Sun, Sep 02, 2012 - Page 3 News List

Cardinal’s burial draws thousands

Staff writer, with CNA

Members of the Kaohsiung Catholic Diocese hold a funeral mass for Cardinal Paul Shan yesterday in Greater Kaohsiung.

Photo: Huang Chih-yuan, Taipei Times

Thousands of Catholic devotees and officials from the Holy See attended the funeral of Cardinal Paul Shan (單國璽) yesterday, following his death last month after a long battle with lung cancer.

Shan said in his will that because he had kept a vow of poverty throughout his life, his funeral should not be in any sense luxurious, said Kaohsiung diocese’s Archbishop Peter Liu (劉振忠), who was among the attendees at the burial Mass.

In accordance with Shan’s wishes, the chapel at St Dominic Catholic High School was simply decorated with candles and crucifixes, and flower bouquets were not accepted, Liu added.

After the funeral service, Shan was to be buried in a local Catholic cemetery in a simple coffin on a site no bigger than 1 ping (3.3m2) in compliance with his will, the archbishop said. Also, a foundation will be set up in Shan’s name to care for the well-being of disadvantaged people in an effort to continue the cardinal’s dedication to Taiwan’s less fortunate, Liu added.

Shan, who was diagnosed with lung cancer in 2006, died on Aug. 22 at the age of 88.

Among the mourners at the funeral were Archbishop Savio Hon Tai-Fai (韓大輝), secretary of the Vatican department responsible for missionary work, Cardinal Joseph Zen (陳日君), who also served as the sixth Bishop of Hong Kong, and Hong Kong Cardinal John Tong (湯漢).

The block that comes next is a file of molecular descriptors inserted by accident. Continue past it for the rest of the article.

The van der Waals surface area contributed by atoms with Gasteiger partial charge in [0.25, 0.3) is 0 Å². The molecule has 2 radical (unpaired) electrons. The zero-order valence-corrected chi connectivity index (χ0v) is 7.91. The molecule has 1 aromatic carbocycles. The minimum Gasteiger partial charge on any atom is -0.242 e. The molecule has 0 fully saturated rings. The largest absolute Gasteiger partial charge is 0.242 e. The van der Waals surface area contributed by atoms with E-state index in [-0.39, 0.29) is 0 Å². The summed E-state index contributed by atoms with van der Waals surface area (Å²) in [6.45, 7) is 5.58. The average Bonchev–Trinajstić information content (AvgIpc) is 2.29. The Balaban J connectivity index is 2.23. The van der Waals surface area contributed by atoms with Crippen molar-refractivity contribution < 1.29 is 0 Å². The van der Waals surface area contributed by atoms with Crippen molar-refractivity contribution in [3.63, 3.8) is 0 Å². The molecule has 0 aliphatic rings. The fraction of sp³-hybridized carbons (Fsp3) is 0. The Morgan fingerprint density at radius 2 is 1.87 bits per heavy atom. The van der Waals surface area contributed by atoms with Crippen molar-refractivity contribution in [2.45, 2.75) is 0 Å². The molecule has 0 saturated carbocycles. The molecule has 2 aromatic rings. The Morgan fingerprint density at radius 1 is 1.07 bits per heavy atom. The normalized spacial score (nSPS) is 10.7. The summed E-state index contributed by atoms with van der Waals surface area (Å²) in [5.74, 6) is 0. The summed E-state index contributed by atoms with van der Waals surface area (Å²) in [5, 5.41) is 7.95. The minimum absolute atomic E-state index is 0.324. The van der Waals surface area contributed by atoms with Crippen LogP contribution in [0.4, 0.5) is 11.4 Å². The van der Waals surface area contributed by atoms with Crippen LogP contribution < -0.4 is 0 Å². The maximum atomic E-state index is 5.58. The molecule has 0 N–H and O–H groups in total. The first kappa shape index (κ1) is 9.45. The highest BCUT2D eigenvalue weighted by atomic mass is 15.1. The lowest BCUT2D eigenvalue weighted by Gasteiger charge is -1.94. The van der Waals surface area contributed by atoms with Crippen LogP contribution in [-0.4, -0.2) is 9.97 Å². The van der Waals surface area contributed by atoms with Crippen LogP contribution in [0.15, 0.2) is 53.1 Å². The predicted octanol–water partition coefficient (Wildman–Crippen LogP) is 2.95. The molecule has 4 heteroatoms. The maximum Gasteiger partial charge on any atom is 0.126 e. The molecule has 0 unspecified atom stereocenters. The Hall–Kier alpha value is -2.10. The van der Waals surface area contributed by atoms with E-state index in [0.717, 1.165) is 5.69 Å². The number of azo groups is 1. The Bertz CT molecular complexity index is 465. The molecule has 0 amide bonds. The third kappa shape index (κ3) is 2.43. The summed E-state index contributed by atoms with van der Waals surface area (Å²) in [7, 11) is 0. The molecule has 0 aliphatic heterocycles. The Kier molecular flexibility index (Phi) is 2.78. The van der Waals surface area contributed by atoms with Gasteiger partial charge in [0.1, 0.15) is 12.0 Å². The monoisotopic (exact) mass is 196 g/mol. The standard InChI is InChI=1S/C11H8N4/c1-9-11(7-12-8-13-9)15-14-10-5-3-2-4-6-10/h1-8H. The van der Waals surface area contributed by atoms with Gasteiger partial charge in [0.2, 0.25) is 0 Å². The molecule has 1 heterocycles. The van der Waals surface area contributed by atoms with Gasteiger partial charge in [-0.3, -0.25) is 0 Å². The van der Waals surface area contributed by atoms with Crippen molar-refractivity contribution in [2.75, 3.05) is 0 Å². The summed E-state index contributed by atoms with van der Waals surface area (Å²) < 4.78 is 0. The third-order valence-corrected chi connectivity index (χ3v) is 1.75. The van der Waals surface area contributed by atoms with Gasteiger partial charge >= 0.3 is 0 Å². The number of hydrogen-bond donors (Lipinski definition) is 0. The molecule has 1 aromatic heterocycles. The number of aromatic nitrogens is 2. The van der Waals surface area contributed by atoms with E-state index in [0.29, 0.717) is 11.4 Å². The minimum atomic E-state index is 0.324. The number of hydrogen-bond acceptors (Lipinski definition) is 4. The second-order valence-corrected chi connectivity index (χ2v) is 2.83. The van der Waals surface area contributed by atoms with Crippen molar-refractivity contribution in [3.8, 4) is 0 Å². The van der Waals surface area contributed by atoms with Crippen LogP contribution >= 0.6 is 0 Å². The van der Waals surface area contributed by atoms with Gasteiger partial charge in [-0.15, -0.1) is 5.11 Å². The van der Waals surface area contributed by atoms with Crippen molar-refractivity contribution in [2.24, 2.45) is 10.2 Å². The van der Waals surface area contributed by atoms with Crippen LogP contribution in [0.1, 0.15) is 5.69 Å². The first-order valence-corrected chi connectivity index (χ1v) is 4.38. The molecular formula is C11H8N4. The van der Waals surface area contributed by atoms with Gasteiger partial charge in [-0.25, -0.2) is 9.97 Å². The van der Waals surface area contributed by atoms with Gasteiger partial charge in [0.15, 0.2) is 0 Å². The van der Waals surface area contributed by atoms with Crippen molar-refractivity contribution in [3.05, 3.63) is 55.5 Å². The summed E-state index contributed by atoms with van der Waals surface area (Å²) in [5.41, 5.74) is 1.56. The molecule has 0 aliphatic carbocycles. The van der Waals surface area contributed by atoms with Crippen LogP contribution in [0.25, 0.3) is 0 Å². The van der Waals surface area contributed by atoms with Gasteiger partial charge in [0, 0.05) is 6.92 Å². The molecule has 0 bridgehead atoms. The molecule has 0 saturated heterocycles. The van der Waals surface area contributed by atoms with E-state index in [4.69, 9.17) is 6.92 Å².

Vatican State Secretary Cardinal Tarcisio Bertone also paid tribute to Shan and sent condolences from the Vatican to church members in Taiwan. President Ma Ying-jeou (馬英九), who also attended the funeral, paid homage to the late cardinal, recognizing Shan’s religious dedication. Master Hsing Yun (星雲法師), founder of the Fo Guang Shan Buddhist order in Kaohsiung, expressed his sadness over Shan’s passing as well as the hope that Shan will become a role model of mercy because of his spirit of “sacrificing enjoyments and his enjoyment of sacrifices.”

Appointed to the position of cardinal by the late Pope John Paul II in 1998, Shan was the first Catholic cardinal to serve in Taiwan.

Shan retired in 2006, the same year he was diagnosed with lung cancer and was given four to six months to live. In 2007, he started touring the country, speaking about his faith and his battle with cancer at schools, hospitals and prisons. Known as an advocate for peace, Shan has been praised for his contribution to promoting education and his dedication to helping others.

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